HELP WANTED: With or Without (JDE UX One) Experience

HELP WANTED: With or Without (JDE UX One) Experience


By now you should be getting a hint that Oracle/JDE would like all of us to treat JD Edwards specifically EnterpriseOne as a “no code” or no programming experience necessary software (let’s save the discussion for JD Edwards World folks later).

Last month’s article on UDO is a prelude to this month. UX One is the umbrella of the JDE UDO feature. UX One is the latest advancement in the JDE EnterpriseOne user experience. We can be productive as quickly as possible and spend more time managing exceptions rather than mundane, routine task making JDE EnterpriseOne more efficient.

I remember the good old days when getting a JDE add-on feature felt like getting free chips during happy hour.

Oracle JD Edwards want us to have those chips all the time – happy hour and every hour!

With or without experience, we should get ready to embrace the fact that we can customize JD Edwards EnterpriseOne with little to no help from developers.

What is UX One

UX = (innovative) User Experience

One = (for JD Edwards EnterpriseOne)


Oracle is promising that JD Edwards UX One can provide an innovative user experience that will enable us users to perform our jobs more efficiently, using an Alert-Analyze-Act design paradigm. UX One notifies the user when a situation requires attention and then provides real-time, visualized data for improved decision-making. When action is required, UX One provides a direct path to the application. With role-based solutions and personalization options, UX One can help transform the user experience and enable users to work the way they want to work.


To work efficiently, most of us would like to get notified of what needs to get our attention most. Visuals of our most important transactions or business data to analyze or even troubleshoot and quickly act to resolve them or seek further assistance within our escalation process.  UX One enables us to do all that based on our role-based Landing or E1 pages. You can also review personalized forms from my previous article (With JDE EnterpriseOne, It’s Really Personal, link below) where we can build personalization and configuration to make our own JDE user experience.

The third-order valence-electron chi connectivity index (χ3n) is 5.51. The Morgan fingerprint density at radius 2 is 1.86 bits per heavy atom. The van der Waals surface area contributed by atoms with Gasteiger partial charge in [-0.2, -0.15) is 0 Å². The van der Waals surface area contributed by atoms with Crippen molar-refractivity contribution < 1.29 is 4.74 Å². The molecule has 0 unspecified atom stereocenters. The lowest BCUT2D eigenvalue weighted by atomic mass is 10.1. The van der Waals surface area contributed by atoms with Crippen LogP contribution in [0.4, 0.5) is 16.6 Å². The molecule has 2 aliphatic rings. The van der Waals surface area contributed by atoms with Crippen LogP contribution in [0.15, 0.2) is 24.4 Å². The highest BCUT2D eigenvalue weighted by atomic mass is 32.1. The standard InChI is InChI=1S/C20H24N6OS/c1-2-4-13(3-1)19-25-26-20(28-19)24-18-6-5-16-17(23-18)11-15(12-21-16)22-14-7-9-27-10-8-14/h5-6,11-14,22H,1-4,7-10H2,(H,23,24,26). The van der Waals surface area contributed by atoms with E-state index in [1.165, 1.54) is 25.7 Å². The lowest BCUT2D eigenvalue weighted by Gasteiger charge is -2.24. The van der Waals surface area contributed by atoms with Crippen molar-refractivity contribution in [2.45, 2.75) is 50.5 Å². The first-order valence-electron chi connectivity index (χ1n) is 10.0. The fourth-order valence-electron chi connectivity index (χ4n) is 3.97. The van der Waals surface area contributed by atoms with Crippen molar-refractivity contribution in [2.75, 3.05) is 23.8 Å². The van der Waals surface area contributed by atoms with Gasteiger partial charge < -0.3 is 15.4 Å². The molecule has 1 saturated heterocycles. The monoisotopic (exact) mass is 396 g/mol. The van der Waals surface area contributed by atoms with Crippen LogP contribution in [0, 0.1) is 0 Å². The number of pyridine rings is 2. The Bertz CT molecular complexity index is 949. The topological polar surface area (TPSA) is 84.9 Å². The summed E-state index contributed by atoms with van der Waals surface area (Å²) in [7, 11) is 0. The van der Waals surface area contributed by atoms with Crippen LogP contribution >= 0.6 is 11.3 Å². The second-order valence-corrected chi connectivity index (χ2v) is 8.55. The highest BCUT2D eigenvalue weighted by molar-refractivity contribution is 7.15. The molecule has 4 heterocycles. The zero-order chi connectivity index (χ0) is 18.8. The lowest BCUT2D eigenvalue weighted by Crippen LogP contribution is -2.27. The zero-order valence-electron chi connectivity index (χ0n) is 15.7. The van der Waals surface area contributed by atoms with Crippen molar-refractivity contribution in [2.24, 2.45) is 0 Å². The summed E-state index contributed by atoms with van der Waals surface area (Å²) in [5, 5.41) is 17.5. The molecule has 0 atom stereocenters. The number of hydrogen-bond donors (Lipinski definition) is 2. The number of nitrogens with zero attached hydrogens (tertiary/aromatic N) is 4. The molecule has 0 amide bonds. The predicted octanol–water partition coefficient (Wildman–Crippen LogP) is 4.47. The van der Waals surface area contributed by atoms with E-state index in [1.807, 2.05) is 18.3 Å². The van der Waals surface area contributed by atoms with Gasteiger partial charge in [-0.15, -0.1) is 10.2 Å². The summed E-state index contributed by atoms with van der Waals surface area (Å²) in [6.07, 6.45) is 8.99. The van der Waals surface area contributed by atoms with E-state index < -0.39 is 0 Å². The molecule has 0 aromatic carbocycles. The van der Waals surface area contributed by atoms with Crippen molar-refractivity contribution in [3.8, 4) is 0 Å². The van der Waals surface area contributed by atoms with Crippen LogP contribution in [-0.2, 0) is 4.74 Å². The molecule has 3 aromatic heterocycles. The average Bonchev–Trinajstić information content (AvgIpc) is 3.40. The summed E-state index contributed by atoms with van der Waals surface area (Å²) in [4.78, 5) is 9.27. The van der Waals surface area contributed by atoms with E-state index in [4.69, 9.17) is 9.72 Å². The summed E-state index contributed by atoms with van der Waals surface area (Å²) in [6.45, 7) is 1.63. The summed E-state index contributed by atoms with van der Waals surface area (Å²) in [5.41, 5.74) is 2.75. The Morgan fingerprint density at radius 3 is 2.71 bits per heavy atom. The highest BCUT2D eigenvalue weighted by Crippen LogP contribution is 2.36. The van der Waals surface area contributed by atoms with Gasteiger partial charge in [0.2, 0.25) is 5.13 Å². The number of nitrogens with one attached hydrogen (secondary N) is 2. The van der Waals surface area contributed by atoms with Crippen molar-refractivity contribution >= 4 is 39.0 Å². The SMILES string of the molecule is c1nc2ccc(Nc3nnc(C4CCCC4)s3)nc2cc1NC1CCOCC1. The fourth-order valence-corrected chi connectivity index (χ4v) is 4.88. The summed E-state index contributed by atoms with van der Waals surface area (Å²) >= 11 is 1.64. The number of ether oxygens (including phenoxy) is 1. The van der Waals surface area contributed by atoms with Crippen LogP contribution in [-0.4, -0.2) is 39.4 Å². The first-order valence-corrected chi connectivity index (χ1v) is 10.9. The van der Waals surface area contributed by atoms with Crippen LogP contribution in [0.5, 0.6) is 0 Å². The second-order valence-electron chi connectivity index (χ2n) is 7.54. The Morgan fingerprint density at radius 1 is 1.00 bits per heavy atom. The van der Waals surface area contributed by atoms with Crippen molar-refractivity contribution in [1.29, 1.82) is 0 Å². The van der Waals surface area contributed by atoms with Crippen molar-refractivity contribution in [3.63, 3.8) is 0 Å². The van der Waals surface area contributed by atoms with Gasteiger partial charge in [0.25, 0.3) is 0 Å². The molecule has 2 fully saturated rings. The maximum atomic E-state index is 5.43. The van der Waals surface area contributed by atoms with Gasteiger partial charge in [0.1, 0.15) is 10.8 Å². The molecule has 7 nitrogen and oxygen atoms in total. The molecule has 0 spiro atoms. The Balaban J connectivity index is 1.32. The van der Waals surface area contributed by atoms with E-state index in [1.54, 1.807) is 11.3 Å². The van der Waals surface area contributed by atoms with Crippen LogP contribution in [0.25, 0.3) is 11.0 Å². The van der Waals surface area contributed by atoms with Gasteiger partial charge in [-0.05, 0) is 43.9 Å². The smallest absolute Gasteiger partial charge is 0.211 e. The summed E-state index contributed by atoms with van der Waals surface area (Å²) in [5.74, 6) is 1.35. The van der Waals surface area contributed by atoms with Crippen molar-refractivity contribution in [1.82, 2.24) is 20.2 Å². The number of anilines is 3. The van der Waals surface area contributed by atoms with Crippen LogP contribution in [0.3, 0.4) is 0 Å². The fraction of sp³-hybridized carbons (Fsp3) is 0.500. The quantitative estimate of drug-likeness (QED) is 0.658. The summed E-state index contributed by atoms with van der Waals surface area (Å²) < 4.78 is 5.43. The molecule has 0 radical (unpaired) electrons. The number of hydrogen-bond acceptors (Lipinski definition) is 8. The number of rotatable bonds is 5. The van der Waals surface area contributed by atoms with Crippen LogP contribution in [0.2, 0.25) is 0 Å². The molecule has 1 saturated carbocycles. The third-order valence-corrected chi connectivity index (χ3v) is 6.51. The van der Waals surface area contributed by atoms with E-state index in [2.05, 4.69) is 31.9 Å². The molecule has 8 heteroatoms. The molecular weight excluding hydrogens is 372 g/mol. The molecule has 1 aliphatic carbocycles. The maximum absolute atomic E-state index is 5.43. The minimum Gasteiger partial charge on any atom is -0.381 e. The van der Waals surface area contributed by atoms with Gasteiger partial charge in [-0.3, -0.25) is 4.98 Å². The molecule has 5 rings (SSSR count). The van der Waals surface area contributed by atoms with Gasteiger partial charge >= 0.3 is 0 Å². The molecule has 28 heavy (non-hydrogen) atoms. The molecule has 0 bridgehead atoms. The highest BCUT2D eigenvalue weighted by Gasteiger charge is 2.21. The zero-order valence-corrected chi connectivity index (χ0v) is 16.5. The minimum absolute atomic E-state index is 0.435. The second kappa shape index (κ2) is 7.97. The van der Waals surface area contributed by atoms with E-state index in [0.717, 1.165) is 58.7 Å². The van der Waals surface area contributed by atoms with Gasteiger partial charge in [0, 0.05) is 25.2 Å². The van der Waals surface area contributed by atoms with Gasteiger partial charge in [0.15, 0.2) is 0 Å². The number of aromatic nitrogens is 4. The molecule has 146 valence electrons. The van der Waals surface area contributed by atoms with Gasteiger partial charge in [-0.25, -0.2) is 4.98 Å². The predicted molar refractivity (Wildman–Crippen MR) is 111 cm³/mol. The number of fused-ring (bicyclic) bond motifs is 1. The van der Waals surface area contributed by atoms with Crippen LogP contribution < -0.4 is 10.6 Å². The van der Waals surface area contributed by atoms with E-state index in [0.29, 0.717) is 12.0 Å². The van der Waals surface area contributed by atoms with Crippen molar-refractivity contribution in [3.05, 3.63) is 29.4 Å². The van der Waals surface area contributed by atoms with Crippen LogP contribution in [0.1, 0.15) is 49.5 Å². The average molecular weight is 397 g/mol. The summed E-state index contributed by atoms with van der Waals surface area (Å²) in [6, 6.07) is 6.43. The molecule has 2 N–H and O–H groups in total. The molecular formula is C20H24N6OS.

Imagine seeing and getting important feedback in one place to help us make better decisions and move our business forward.


We don’t need to be on our company network and logged in to JDE to monitor and manage our business, this key business information is now in our smart devices. System alerts and notifications are sent where we can check and consume and then decide if we need to log in to further deal with the issue or pass on to our team or process escalation layer.

UX One Features and Benefits

  • Role-based landing pages based on the Alert, Analyze, Act design paradigm
  • Modernized graphical user interfaces that give you facts at-a-glance
  • Form Personalization for citizen developers for dynamic interface changes
  • CafeOne composite applications to bring together related information for a simplified user experience
  • Templates and utilities to help you create your own analytics
  • Data grouping for aggregations, including currency conversions
  • Springboards to place key tasks in a Composed Page
  • Navigation from charts to applications to help you drill down into data
  • Context menu navigation from charts to related applications

We will attempt to cover and provide more details and examples in future articles but let’s dive a bit deeper on one of the key features of JDE UX One - the dashboard.  I also pulled several UDO features from my article to highlight the key components of the dashboard.

Classic EnterpriseOne Pages - also referred to as E1 Landing Pages, introduced in Tools Release classic EnterpriseOne Pages are the first screen JDE end users see upon login to EnterpriseOne. They are HTML files, and can contain any HTML-enabled functionality, such as interactive process flows, URL links and web pages, company logos, and so forth that can be further personalized by role. It may require a bit of HTML coding to configure or create EnterpriseOne Classic Pages. It can contain images, graphs, alerts, or links.